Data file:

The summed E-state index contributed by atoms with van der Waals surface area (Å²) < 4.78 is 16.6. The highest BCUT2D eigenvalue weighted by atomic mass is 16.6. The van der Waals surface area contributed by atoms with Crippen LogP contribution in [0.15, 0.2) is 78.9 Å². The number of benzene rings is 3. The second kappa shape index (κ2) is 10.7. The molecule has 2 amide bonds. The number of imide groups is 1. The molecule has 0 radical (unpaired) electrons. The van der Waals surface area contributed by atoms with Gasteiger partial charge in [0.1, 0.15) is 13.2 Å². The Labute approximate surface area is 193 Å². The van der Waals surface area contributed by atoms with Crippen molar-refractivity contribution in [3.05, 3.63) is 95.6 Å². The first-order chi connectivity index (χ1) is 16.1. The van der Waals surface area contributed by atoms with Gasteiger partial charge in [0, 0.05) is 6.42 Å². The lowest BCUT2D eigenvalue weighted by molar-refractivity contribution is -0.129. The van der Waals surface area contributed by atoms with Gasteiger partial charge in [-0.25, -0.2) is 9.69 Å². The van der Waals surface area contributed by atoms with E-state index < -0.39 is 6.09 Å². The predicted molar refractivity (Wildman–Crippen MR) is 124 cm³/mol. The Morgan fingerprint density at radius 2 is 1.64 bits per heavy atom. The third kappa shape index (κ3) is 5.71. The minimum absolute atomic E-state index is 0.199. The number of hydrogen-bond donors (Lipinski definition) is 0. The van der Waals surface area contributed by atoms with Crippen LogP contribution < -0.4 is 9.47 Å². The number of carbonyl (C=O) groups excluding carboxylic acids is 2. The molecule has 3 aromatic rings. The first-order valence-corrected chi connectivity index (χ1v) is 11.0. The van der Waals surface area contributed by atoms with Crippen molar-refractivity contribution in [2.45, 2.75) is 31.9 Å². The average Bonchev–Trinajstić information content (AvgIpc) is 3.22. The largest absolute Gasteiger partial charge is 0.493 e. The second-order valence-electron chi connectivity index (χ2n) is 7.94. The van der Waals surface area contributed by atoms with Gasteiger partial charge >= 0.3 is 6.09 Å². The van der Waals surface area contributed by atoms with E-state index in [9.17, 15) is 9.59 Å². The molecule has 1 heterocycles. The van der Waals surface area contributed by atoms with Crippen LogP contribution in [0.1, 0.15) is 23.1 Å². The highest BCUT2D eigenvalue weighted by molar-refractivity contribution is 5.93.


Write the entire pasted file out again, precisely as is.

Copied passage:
The summed E-state index contributed by atoms with van der Waals surface area (Å²) < 4.78 is 16.6. The highest BCUT2D eigenvalue weighted by atomic mass is 16.6. The van der Waals surface area contributed by atoms with Crippen LogP contribution in [0.15, 0.2) is 78.9 Å². The number of benzene rings is 3. The second kappa shape index (κ2) is 10.7. The molecule has 2 amide bonds. The number of imide groups is 1. The molecule has 0 radical (unpaired) electrons. The van der Waals surface area contributed by atoms with Gasteiger partial charge in [0.1, 0.15) is 13.2 Å². The Labute approximate surface area is 193 Å². The van der Waals surface area contributed by atoms with Crippen molar-refractivity contribution in [3.05, 3.63) is 95.6 Å². The first-order chi connectivity index (χ1) is 16.1. The van der Waals surface area contributed by atoms with Gasteiger partial charge in [0, 0.05) is 6.42 Å². The lowest BCUT2D eigenvalue weighted by molar-refractivity contribution is -0.129. The van der Waals surface area contributed by atoms with Gasteiger partial charge in [-0.25, -0.2) is 9.69 Å². The van der Waals surface area contributed by atoms with E-state index < -0.39 is 6.09 Å². The predicted molar refractivity (Wildman–Crippen MR) is 124 cm³/mol. The Morgan fingerprint density at radius 2 is 1.64 bits per heavy atom. The third kappa shape index (κ3) is 5.71. The minimum absolute atomic E-state index is 0.199. The number of hydrogen-bond donors (Lipinski definition) is 0. The van der Waals surface area contributed by atoms with Crippen LogP contribution < -0.4 is 9.47 Å². The number of carbonyl (C=O) groups excluding carboxylic acids is 2. The molecule has 3 aromatic rings. The first-order valence-corrected chi connectivity index (χ1v) is 11.0. The van der Waals surface area contributed by atoms with Crippen molar-refractivity contribution in [2.45, 2.75) is 31.9 Å². The average Bonchev–Trinajstić information content (AvgIpc) is 3.22. The largest absolute Gasteiger partial charge is 0.493 e. The second-order valence-electron chi connectivity index (χ2n) is 7.94. The van der Waals surface area contributed by atoms with Gasteiger partial charge >= 0.3 is 6.09 Å². The van der Waals surface area contributed by atoms with E-state index in [9.17, 15) is 9.59 Å². The molecule has 1 heterocycles. The van der Waals surface area contributed by atoms with Crippen LogP contribution in [0.1, 0.15) is 23.1 Å². The highest BCUT2D eigenvalue weighted by molar-refractivity contribution is 5.93.